“It pisses me off,” she said of DeSantis having roots in Dunedin. “I really do not like the man. I think that he’s self-serving, self-interested, and I just think he’s a political animal not out for the everyday folk.” Her husband, Tom Travers, said he saw Desantis as “super right-wing” and “Trumpy,” and viewed Dunedin as being a town split evenly between Republicans and Democrats. 

    In Florida overall, Republicans have out-registered Democrats by roughly 300,000 people, giving DeSantis the edge heading into Election Day. 

    Polls in Florida will close at 7 p.m., so it’s not yet clear whether DeSantis will win over his hometown. At the polling station, people hugged or waved at their neighbors as they headed in to vote in the city’s bustling community center. 

    Devin Shepherd, 33, told Insider there was “no maliciousness” among voters from different parties. He said he voted for DeSantis, calling the governor a “strong leader.” Shepherd, a Coast Guard veteran, hopes Desantis will run for president eventually, but said he was torn because he wanted to keep him in Florida for a while. 

    Others would like to see a DeSantis presidency sooner. 

    “He’s going to be president one day,” Roberta, a more than five-decade-long resident who declined to share her last name, told Insider as she exited the polling station. “Hopefully as soon as possible.” 

    Stephen Brannen voted early for Florida Gov. Ron DeSantis, calling him “the hometown hero.”

    ‘I just like his attitude’

    Debra Rinfret, who was visiting Dunedin from Queens, New York, said she was delighted to learn from Insider that she was vacationing in the governor’s hometown. She’d come to Dunedin to visit her friend’s family.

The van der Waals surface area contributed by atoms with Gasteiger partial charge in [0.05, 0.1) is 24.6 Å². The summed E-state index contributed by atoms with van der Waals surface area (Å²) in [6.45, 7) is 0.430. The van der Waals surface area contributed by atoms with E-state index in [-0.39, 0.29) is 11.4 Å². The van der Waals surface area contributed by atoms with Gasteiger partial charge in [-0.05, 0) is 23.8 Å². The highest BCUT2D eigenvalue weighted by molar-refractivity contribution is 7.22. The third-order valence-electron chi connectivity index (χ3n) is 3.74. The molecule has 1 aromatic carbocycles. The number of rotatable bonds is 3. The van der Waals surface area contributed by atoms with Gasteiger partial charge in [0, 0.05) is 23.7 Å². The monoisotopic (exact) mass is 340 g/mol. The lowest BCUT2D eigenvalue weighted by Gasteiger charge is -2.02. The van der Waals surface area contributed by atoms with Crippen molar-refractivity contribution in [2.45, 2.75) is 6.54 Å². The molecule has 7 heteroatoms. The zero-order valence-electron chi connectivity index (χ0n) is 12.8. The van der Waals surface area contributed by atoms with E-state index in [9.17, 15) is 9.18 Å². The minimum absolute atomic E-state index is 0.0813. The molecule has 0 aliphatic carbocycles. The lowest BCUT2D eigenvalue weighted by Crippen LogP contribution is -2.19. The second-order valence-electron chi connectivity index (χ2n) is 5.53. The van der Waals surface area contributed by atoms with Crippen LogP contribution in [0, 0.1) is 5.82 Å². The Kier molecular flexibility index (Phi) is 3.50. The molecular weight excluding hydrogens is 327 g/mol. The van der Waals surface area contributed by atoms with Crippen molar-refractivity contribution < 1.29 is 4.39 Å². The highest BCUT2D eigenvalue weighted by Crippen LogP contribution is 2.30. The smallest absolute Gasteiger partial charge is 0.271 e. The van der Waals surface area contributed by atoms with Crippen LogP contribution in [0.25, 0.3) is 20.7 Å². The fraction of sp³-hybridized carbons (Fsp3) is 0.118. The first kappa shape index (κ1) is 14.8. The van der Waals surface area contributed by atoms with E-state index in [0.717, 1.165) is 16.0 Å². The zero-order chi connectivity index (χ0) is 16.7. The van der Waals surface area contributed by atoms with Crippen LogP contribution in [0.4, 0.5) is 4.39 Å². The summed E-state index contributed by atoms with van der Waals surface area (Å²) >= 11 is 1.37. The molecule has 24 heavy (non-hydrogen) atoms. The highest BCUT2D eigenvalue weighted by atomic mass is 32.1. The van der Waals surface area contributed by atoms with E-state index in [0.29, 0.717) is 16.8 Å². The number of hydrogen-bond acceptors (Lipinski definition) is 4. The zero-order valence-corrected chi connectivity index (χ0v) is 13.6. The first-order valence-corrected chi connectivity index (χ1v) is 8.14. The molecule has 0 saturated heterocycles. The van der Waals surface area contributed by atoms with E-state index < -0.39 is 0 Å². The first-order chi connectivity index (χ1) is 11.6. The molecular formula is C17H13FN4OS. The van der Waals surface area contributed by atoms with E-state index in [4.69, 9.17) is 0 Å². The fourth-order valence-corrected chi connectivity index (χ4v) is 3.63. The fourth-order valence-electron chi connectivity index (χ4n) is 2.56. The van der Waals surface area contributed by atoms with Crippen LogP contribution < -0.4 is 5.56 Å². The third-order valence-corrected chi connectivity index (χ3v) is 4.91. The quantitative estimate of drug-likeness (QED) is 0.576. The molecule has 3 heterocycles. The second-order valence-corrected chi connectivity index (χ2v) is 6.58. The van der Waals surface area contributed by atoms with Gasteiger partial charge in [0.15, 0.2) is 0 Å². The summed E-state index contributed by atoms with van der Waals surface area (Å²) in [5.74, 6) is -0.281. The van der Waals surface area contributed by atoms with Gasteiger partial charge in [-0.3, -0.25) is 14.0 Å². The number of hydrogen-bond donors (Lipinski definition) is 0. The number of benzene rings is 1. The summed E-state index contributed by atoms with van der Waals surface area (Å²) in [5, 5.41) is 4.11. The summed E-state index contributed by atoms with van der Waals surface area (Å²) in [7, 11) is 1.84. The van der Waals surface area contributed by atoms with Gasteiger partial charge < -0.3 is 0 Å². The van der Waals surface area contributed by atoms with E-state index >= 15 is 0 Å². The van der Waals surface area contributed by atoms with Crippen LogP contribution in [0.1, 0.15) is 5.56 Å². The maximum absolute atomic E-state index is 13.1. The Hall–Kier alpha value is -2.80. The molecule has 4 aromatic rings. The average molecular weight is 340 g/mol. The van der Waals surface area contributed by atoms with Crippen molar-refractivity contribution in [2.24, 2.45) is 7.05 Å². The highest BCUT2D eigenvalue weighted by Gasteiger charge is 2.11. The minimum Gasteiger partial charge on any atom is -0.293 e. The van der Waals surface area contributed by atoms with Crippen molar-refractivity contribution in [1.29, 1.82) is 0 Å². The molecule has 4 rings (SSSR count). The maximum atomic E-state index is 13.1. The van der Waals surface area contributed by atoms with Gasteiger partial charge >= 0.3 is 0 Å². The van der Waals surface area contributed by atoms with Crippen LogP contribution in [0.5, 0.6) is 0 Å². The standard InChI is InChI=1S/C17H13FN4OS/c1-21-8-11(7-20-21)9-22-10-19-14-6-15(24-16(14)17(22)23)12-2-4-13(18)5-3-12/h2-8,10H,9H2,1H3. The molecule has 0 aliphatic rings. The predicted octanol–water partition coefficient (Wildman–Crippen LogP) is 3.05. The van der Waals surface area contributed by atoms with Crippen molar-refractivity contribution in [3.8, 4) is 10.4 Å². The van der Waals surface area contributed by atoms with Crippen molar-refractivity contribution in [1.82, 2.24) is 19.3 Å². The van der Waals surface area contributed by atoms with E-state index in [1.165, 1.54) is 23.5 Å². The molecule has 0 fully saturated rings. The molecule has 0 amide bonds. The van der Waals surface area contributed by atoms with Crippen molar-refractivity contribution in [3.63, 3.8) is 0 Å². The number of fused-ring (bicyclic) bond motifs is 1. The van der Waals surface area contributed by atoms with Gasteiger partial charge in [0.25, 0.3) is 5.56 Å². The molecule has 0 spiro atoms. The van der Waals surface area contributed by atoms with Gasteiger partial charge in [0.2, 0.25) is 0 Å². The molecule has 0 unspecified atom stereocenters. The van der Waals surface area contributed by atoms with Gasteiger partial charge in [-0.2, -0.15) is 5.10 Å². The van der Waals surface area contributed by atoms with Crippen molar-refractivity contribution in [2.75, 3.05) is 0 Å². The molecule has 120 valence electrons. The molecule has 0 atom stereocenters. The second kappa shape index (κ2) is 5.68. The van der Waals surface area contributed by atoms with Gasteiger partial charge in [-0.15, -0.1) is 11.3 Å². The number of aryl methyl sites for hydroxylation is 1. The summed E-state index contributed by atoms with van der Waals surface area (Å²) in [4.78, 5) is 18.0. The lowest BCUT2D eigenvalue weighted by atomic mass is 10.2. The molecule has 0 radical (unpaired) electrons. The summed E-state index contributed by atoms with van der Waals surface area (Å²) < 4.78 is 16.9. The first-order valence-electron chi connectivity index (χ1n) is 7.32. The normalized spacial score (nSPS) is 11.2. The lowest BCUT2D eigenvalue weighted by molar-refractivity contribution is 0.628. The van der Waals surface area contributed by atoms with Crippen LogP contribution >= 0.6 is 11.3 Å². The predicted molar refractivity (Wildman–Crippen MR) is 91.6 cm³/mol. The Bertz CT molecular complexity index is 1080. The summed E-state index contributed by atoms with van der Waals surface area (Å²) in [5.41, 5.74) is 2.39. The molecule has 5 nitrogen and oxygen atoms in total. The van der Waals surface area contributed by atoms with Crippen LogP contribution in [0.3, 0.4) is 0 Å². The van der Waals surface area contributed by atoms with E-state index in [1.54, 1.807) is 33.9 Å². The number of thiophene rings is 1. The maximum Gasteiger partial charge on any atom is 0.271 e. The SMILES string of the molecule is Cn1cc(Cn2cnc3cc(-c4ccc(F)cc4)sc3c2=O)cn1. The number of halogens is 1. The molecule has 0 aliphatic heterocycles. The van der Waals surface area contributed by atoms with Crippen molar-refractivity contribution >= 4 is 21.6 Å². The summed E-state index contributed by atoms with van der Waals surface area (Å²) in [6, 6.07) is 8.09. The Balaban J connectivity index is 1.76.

“I just like his attitude,” she said. “He helps people and he’s no bullshit” 

    Before leaving New York, Rinfret said she cast a vote for Republican Rep. Lee Zeldin, whom DeSantis campaigned with in late October. Given the option between Trump and DeSantis for 2024, Rinfret said she hadn’t yet decided. 

    DeSantis supporters from Dunedin said it was hard to believe one of their own had gone on to become governor. 

    Stephen Brannen voted early for “the hometown hero,” he told Insider as he gutted mackerel on the dock at the marina, tossing the entrails into the ocean as an egret lurked on a railing.

    Brannen, who works as a firefighter in a nearby town, went to the same high school as the governor, and like DeSantis, played baseball. He was several grades above DeSantis, however, so he said he didn’t know him personally. He called Dunedin “one of the greatest towns in the world.” 

    Still, he said, it was “kind of weird” to see someone from his hometown become governor. The idea of someone from here becoming president someday, he said, “would be pretty wild.” 

    “This is a little small town,” he said, “and there aren’t a whole lot of people that when they leave here become really famous.”

    Read the original article on Business Insider